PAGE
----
Developing negotiation skills for women in leadership - Part II
When it comes to negotiation skills, men are more rational and logical, while women are more emotional and intuitive. Men emphasize objectives by remaining dominant and authoritative. They utilize direct language and even use highly intensive language to persuade others. They tend to prolong the talk or confidently interrupt other parties if they feel it necessary. Women remain passive and submissive most of the time. They focus more on maintaining relationships than on acquiring objectives. They generally stay on the back foot in settling deals with other parties. They use tentative speech patterns and talk carefully during personal interactions, which are perceived as less forceful. There is a constant thought keep revolving in women’s mind that how others are judging them and what do they feel about them. It interrupts the negotiation process and that they get distracted from the real objectives.
One primary reason for low pay scales and negotiation challenges faced by women leaders is agreeableness. Psychology says that if you’re struggling to say “no” at work and have a constant need to please others, you might be putting your success at stake. Agreeableness also plays a significant role in weakening the negotiating skills of women. It can be observed that women are more agreeable than most of the men. Such women are usually more warm, selfless, friendly, and generous. They ‘don’t realize the cleverness of others and always have a positive approach. They believe that people are generally honest, decent, and trustworthy.
Moreover, agreeable women remain over conscious of what other people think and always try to please them. It covers their self-esteem and neglects their own needs for meeting other ‘people’s needs. Agreeableness cause silent harms to women. They seem warm, welcoming, and great for office morale on the surface. But in reality, they lead the office towards inefficiency and decrease their credibility. They also avoid conflict and settle at compromises. ‘It’s a problem many women are facing today. They are not complaining about rude behavior, low salaries, and over workload at offices. Many CEOs or managers are unable to run offices according to them. They ‘don’t want to displease their employees and judged as bossy or rude for implementing new policies. They often leave the decision making to colleagues as they ‘can’t reject them in any way; these all result in poor leadership and inefficiency. On average, such women have lower income and professional status than “disagreeable” people.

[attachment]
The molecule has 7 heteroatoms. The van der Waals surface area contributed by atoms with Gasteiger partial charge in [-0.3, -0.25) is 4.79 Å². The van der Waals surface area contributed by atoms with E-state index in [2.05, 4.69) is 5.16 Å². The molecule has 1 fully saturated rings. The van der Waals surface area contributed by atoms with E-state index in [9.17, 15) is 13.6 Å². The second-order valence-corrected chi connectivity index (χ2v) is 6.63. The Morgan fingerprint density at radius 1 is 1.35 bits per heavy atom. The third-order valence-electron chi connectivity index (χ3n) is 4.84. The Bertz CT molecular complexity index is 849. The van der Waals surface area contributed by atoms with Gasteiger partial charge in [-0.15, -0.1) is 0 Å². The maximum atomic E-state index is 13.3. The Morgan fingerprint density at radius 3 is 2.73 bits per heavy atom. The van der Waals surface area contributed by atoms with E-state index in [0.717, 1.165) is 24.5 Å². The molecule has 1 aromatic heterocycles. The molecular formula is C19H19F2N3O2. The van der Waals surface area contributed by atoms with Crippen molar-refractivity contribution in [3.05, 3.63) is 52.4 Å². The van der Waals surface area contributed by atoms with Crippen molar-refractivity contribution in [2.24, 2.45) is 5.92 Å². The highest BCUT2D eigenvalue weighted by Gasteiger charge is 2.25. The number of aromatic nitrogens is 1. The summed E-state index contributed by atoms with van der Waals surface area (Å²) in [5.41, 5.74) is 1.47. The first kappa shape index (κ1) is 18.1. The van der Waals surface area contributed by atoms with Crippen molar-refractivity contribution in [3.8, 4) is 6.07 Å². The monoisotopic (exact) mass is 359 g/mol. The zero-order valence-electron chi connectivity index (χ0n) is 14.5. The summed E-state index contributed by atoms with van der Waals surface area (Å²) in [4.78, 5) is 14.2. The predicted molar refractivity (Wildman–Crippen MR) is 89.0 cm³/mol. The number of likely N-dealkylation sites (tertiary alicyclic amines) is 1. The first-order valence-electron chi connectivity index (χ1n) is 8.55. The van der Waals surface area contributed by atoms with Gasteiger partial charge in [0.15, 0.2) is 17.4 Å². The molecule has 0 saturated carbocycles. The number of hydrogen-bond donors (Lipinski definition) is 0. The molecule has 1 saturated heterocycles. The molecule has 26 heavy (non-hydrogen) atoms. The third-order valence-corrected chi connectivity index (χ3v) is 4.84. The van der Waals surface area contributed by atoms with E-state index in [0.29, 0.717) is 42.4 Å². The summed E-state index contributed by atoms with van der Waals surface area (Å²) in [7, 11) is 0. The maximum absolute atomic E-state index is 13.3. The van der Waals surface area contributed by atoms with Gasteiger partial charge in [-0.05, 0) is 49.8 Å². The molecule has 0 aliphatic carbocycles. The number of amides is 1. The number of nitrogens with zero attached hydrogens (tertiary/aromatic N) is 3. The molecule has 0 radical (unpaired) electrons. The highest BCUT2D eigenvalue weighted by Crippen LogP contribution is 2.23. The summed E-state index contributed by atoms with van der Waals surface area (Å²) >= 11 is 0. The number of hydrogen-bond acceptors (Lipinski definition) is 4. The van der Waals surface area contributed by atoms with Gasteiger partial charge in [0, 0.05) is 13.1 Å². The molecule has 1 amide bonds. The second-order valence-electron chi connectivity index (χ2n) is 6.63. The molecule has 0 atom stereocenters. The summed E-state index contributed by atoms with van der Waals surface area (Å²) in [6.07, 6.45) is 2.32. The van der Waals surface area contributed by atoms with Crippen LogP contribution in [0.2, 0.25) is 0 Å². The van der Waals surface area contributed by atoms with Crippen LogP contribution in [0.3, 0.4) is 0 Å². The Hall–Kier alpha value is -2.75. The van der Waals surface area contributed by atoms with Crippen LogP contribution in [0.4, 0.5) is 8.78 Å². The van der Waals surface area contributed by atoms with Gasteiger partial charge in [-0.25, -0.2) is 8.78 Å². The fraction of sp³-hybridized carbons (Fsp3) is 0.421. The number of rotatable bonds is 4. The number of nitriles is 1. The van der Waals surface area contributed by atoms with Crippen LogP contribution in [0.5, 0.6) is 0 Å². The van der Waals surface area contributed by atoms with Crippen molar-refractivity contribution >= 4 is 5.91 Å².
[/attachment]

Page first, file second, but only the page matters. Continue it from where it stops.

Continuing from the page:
Being too agreeable can create great trouble for women leaders due to their key role in an organization. Being a leader, one has to make hard decisions and implement strict discipline for better running of the system. Agreeableness can get in their way and can lead them to fail at leadership. In reality, individuals high in agreeableness are often likely to be taken advantage of. They need to realize their weakness and work on them smartly. In situations where it seems problematic, the following steps can help agreeable women to protect themselves:
• Be aware of this trait and learn to turn down someone’s request when it’s necessary.
• Don’t indulge in conflicts but also don’t let others take advantage of this fact. Use your authority to control suitably.